HOMECARE: How is technology affecting seating and mobility professionals? Does it require you to expand your knowledge base beyond the chairs themselves?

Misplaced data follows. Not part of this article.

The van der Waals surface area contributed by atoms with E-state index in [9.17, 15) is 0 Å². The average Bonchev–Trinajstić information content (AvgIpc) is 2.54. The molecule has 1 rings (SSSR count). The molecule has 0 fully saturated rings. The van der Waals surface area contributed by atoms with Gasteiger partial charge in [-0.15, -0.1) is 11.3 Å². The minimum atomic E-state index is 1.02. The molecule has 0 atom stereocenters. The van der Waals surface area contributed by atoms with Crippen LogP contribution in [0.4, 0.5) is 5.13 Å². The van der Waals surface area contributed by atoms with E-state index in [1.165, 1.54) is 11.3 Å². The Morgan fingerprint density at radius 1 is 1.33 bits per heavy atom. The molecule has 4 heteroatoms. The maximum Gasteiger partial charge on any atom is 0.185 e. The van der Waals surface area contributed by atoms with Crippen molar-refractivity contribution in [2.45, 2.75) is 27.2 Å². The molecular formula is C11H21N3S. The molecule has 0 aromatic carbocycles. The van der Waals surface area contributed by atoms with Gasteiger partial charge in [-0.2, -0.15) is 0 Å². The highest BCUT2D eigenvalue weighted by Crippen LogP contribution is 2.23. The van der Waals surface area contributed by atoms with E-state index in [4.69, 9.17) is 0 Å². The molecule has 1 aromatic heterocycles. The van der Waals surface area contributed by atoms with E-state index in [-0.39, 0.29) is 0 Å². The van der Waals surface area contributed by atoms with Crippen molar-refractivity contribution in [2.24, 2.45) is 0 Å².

CHESNEY: Technology is constantly impacting seating and mobility professionals. There are so many new products and/or ideas and everyone wants to be able to offer solutions to our clients. The goal is always finding what's best for the client and I greatly appreciate the effort made by Quantum on getting feedback and input from those utilizing power wheelchairs. This is where our backup camera technology came from. I can’t tell you the number of times as a clinician my client would ask “why don’t these have a camera like my car does, I can’t see anything behind me now.” Our team worked hard to create a backup camera option that could be added to our power wheelchairs to provide that relief of knowing what is behind you for safety and accessibility. We’ve seen this technology utilized for those with visual neglect - by placing the camera in an area someone can see to provide visual feedback on the areas they cannot. When you look at technology, there is always a lot to continue to stay up to date with and educate yourself on. The world of home accessibility is becoming more and more universally designed. We must keep up with how our technology integrates with that so we can continue to educate clients on their options to increased independence from their wheelchair, with their wheelchair’s technology, and with external technologies.